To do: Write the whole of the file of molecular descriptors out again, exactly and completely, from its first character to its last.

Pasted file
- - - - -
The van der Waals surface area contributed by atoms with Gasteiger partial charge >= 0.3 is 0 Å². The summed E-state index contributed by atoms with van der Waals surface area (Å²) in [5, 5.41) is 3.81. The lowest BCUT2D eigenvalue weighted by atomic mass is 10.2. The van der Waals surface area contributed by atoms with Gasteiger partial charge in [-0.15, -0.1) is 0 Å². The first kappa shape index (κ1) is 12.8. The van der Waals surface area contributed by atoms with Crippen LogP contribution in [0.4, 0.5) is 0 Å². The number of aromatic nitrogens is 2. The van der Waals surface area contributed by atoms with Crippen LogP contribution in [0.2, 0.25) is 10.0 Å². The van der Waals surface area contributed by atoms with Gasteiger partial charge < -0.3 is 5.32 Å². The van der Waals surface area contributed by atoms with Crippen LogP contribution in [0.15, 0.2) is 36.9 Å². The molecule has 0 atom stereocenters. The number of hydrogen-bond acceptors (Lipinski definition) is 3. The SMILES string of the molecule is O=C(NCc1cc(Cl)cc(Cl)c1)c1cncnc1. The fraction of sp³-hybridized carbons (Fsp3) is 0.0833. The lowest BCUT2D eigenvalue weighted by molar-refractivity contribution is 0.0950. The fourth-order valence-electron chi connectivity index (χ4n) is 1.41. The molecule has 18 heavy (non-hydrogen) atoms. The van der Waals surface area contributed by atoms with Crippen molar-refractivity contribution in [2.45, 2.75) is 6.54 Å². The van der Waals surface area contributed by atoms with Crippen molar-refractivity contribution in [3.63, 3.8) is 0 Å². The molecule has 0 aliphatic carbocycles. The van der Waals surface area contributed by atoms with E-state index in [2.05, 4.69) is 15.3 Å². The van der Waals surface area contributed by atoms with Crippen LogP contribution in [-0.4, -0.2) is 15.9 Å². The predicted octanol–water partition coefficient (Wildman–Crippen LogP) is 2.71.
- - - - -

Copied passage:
The van der Waals surface area contributed by atoms with Gasteiger partial charge >= 0.3 is 0 Å². The summed E-state index contributed by atoms with van der Waals surface area (Å²) in [5, 5.41) is 3.81. The lowest BCUT2D eigenvalue weighted by atomic mass is 10.2. The van der Waals surface area contributed by atoms with Gasteiger partial charge in [-0.15, -0.1) is 0 Å². The first kappa shape index (κ1) is 12.8. The van der Waals surface area contributed by atoms with Crippen LogP contribution in [0.4, 0.5) is 0 Å². The number of aromatic nitrogens is 2. The van der Waals surface area contributed by atoms with Crippen LogP contribution in [0.2, 0.25) is 10.0 Å². The van der Waals surface area contributed by atoms with Gasteiger partial charge < -0.3 is 5.32 Å². The van der Waals surface area contributed by atoms with Crippen LogP contribution in [0.15, 0.2) is 36.9 Å². The molecule has 0 atom stereocenters. The number of hydrogen-bond acceptors (Lipinski definition) is 3. The SMILES string of the molecule is O=C(NCc1cc(Cl)cc(Cl)c1)c1cncnc1. The fraction of sp³-hybridized carbons (Fsp3) is 0.0833. The lowest BCUT2D eigenvalue weighted by molar-refractivity contribution is 0.0950. The fourth-order valence-electron chi connectivity index (χ4n) is 1.41. The molecule has 18 heavy (non-hydrogen) atoms. The van der Waals surface area contributed by atoms with Crippen molar-refractivity contribution in [2.45, 2.75) is 6.54 Å². The van der Waals surface area contributed by atoms with Crippen molar-refractivity contribution in [3.63, 3.8) is 0 Å². The molecule has 0 aliphatic carbocycles. The van der Waals surface area contributed by atoms with E-state index in [2.05, 4.69) is 15.3 Å². The van der Waals surface area contributed by atoms with Crippen LogP contribution in [-0.4, -0.2) is 15.9 Å². The predicted octanol–water partition coefficient (Wildman–Crippen LogP) is 2.71.